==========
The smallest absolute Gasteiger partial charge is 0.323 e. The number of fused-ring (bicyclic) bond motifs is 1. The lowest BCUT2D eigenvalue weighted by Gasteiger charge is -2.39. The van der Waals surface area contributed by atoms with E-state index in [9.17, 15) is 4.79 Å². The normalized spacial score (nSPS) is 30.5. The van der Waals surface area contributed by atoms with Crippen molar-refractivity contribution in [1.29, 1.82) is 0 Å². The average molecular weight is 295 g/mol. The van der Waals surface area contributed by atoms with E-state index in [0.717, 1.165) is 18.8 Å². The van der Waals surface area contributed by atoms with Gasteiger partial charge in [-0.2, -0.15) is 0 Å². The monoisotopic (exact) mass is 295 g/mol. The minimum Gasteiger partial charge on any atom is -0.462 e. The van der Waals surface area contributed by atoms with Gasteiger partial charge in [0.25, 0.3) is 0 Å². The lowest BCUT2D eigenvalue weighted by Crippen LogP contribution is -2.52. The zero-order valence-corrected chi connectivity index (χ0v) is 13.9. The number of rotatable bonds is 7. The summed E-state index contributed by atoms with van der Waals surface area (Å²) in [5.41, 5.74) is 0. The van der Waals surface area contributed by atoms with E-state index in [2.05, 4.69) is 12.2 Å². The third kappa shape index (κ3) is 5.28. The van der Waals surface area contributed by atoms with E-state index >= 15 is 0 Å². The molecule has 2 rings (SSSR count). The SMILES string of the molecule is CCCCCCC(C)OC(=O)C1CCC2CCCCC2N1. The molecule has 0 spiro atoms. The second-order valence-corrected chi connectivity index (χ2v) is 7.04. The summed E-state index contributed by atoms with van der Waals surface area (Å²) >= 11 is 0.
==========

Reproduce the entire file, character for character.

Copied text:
The smallest absolute Gasteiger partial charge is 0.323 e. The number of fused-ring (bicyclic) bond motifs is 1. The lowest BCUT2D eigenvalue weighted by Gasteiger charge is -2.39. The van der Waals surface area contributed by atoms with E-state index in [9.17, 15) is 4.79 Å². The normalized spacial score (nSPS) is 30.5. The van der Waals surface area contributed by atoms with Crippen molar-refractivity contribution in [1.29, 1.82) is 0 Å². The average molecular weight is 295 g/mol. The van der Waals surface area contributed by atoms with E-state index in [0.717, 1.165) is 18.8 Å². The van der Waals surface area contributed by atoms with Gasteiger partial charge in [-0.2, -0.15) is 0 Å². The monoisotopic (exact) mass is 295 g/mol. The minimum Gasteiger partial charge on any atom is -0.462 e. The van der Waals surface area contributed by atoms with Gasteiger partial charge in [0.25, 0.3) is 0 Å². The lowest BCUT2D eigenvalue weighted by Crippen LogP contribution is -2.52. The zero-order valence-corrected chi connectivity index (χ0v) is 13.9. The number of rotatable bonds is 7. The summed E-state index contributed by atoms with van der Waals surface area (Å²) in [5.41, 5.74) is 0. The van der Waals surface area contributed by atoms with E-state index in [2.05, 4.69) is 12.2 Å². The third kappa shape index (κ3) is 5.28. The van der Waals surface area contributed by atoms with E-state index >= 15 is 0 Å². The molecule has 2 rings (SSSR count). The SMILES string of the molecule is CCCCCCC(C)OC(=O)C1CCC2CCCCC2N1. The molecule has 0 spiro atoms. The second-order valence-corrected chi connectivity index (χ2v) is 7.04. The summed E-state index contributed by atoms with van der Waals surface area (Å²) >= 11 is 0.